1:1 Mentoring Is the Best Time of My Week as a School Leader

Heather Zacarias previously served as Principal at Adams Elementary in Oklahoma City Public Schools and recently joined John Rex Charter as the Director of Elementary Education. Mentoring has become essential to her work as a school leader. 

Being an elementary school principal in a low socioeconomic, high minority inner city school definitely has its daily challenges. My time is a commodity.

So, when Adams Elementary in Oklahoma City Public Schools decided to provide Summit Learning to our 6th grade students in school year 2016-17, I surprised even myself when I volunteered myself and my assistant principal to each take on two to three students to meet with every week for 1:1 Mentoring sessions.

The process of mentoring 5th and 6th grade Summit Learning students brought to life the Program’s process of self-directed learning and Habits of Success. It restored my energy, refreshed my soul, and reminded me of the reason I became a school leader.

Mentoring Makes Human Connections

As my mentees and I got to know each other, we worked through the self-directed learning cycle, which teaches students to set goals, develop a plan to achieve those goals, learn what they need to know, show evidence of what they have learned and reflect on the process.

Use the Self-Directed Learning Cycle to set goals, develop a plan to achieve those goals, learn what you need to know, show evidence of what you have learned, and reflect on the process.

I started to realize how impactful this work they were doing in Summit Learning was to their everyday lives.

During that first year, I saw two students open up about their academic progress and struggles. I listened to these students each tell me personal stories about their families, their lives, their thoughts of the future. I felt the same sense of overwhelming joy and pride when they completed a project or passed a content assessment and I felt the same disappointment and sadness when they didn’t meet a goal they had set.

We worked to set new goals, revisit past goals, and journeyed through the process of defining and developing Habits of Success. It became evident that this short 15 minutes once a week was changing the course of my students’ lives.

Mentoring Uncovers Truths

I remember one particular evening that year that will forever be stamped in my heart. During the spring parent teacher conference night, I happened to pass my mentee’s mother in the hall after she had attended her youngest son’s parent teacher conference.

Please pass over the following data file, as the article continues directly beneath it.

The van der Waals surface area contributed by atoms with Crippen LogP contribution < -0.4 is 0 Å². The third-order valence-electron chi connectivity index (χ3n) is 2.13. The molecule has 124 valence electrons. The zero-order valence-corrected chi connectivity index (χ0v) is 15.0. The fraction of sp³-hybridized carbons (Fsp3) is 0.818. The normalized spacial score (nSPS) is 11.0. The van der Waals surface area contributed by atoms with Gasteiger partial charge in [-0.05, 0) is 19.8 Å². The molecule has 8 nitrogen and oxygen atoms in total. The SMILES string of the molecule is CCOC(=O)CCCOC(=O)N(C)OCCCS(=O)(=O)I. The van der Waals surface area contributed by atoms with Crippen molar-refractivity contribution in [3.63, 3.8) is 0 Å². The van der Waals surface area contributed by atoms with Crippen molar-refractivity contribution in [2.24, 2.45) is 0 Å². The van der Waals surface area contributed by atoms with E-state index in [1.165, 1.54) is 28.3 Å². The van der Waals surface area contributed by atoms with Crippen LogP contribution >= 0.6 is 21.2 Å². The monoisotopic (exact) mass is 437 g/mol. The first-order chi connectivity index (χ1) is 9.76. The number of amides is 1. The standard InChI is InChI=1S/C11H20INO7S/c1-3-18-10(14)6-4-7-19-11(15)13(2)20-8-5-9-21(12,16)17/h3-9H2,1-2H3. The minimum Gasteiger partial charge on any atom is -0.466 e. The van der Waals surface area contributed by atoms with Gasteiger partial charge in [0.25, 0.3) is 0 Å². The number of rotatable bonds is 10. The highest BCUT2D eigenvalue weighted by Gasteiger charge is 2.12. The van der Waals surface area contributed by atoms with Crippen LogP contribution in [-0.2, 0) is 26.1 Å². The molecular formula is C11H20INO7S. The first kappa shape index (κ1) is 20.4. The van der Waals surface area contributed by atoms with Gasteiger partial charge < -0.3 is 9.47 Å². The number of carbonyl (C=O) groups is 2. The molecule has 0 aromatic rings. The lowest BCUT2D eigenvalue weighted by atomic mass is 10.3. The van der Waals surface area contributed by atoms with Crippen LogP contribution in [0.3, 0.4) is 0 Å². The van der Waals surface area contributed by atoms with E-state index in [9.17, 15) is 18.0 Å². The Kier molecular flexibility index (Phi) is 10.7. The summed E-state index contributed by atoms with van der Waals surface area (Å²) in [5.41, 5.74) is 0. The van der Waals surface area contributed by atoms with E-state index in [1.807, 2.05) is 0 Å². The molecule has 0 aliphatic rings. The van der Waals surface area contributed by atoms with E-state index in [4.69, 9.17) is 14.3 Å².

My mentee wasn’t there but I stopped his mom in the hall and told her how much I enjoyed spending time with her older son each week in our mentoring sessions and how much he had grown and matured over the course of the year.

I took her hand in mine, looked her in the eye, and said with complete confidence and truth that I believed her son would go to college because the skills he had been demonstrating all year were the same skills needed to be a successful college student. She cried, we hugged, and she thanked me for sharing that with her.

As she walked away, I knew that without mentoring, that conversation would have never taken place and that truth would have never been told.

I continued to mentor last year as well and this time, I was given three students in 5th grade with special education needs. The drive and determination I was able to see, hear about, listen to, and be a part of was again restorative, refreshing, and a reminder of why we do what we do everyday.

Mentoring is for Any Invested Adult

Mentoring isn’t just for the teachers, it’s for any adult in the building who is interested in investing 15 minutes a week to become a part of a life-changing experience for a child.

Mentoring is an essential component of a child’s education that should never be left out.

In Building Blocks for Learning, A Framework for Comprehensive Student Development, Dr. K. Brooke Stafford-Brizard said, “Relationships are the fuel for human development; they foster trust and belief, and are a buffer against stress.”

The student and adult learner relationship is strengthened through mentoring because it is the human side of Summit Learning. It is the relational connection to the immense amount of effort, work, growth, and grit we ask of our students every day.

Mentoring allows us to walk that journey together, where both learners — the adult and the student — feel challenged, safe, connected, and cared for.

Inspired to become a mentor? Read on to learn about one Summit Learning teacher’s four tips for strengthening mentoring relationships.

About the author

Heather Zacarias
Heather is the Director of Elementary Education at John Rex Charter School. She has been in education for 20 years serving as a teacher, assistant principal, principal and director of elementary education in the Oklahoma City Metro area. She has a passion for providing authentic learning experiences for children and adults of all ages. She is a mom of three amazing teenagers and one Great Dane, and a wife to a wonderful husband who has been her biggest supporter and thought partner along this ever-changing journey of education.